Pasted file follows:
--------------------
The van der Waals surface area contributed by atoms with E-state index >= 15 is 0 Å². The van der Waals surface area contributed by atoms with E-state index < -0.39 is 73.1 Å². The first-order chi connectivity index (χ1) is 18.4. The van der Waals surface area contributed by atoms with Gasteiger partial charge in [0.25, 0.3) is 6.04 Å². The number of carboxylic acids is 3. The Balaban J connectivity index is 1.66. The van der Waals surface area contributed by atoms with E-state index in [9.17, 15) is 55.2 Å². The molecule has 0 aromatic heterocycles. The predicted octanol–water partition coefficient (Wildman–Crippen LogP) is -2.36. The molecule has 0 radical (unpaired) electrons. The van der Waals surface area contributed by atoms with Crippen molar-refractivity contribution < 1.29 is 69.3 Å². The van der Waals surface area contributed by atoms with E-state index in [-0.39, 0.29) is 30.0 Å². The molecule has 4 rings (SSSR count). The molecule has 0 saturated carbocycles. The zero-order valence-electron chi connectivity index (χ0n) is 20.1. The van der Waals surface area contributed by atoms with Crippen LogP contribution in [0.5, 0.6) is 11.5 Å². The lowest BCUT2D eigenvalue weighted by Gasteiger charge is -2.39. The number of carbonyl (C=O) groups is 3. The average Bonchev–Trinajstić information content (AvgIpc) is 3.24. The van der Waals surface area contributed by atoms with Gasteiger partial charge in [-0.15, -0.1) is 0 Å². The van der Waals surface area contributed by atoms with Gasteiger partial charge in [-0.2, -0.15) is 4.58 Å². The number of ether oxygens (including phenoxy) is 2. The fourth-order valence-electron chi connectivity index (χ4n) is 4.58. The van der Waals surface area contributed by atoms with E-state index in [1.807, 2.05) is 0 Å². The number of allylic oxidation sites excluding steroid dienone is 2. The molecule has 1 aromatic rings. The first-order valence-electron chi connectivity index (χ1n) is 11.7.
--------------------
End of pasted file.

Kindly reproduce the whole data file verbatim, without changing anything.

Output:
The van der Waals surface area contributed by atoms with E-state index >= 15 is 0 Å². The van der Waals surface area contributed by atoms with E-state index < -0.39 is 73.1 Å². The first-order chi connectivity index (χ1) is 18.4. The van der Waals surface area contributed by atoms with Gasteiger partial charge in [0.25, 0.3) is 6.04 Å². The number of carboxylic acids is 3. The Balaban J connectivity index is 1.66. The van der Waals surface area contributed by atoms with E-state index in [9.17, 15) is 55.2 Å². The molecule has 0 aromatic heterocycles. The predicted octanol–water partition coefficient (Wildman–Crippen LogP) is -2.36. The molecule has 0 radical (unpaired) electrons. The van der Waals surface area contributed by atoms with Crippen molar-refractivity contribution < 1.29 is 69.3 Å². The van der Waals surface area contributed by atoms with E-state index in [-0.39, 0.29) is 30.0 Å². The molecule has 4 rings (SSSR count). The molecule has 0 saturated carbocycles. The zero-order valence-electron chi connectivity index (χ0n) is 20.1. The van der Waals surface area contributed by atoms with Crippen LogP contribution in [0.5, 0.6) is 11.5 Å². The lowest BCUT2D eigenvalue weighted by Gasteiger charge is -2.39. The number of carbonyl (C=O) groups is 3. The average Bonchev–Trinajstić information content (AvgIpc) is 3.24. The van der Waals surface area contributed by atoms with Gasteiger partial charge in [-0.15, -0.1) is 0 Å². The van der Waals surface area contributed by atoms with Gasteiger partial charge in [-0.2, -0.15) is 4.58 Å². The number of ether oxygens (including phenoxy) is 2. The fourth-order valence-electron chi connectivity index (χ4n) is 4.58. The van der Waals surface area contributed by atoms with E-state index in [1.807, 2.05) is 0 Å². The number of allylic oxidation sites excluding steroid dienone is 2. The molecule has 1 aromatic rings. The first-order valence-electron chi connectivity index (χ1n) is 11.7.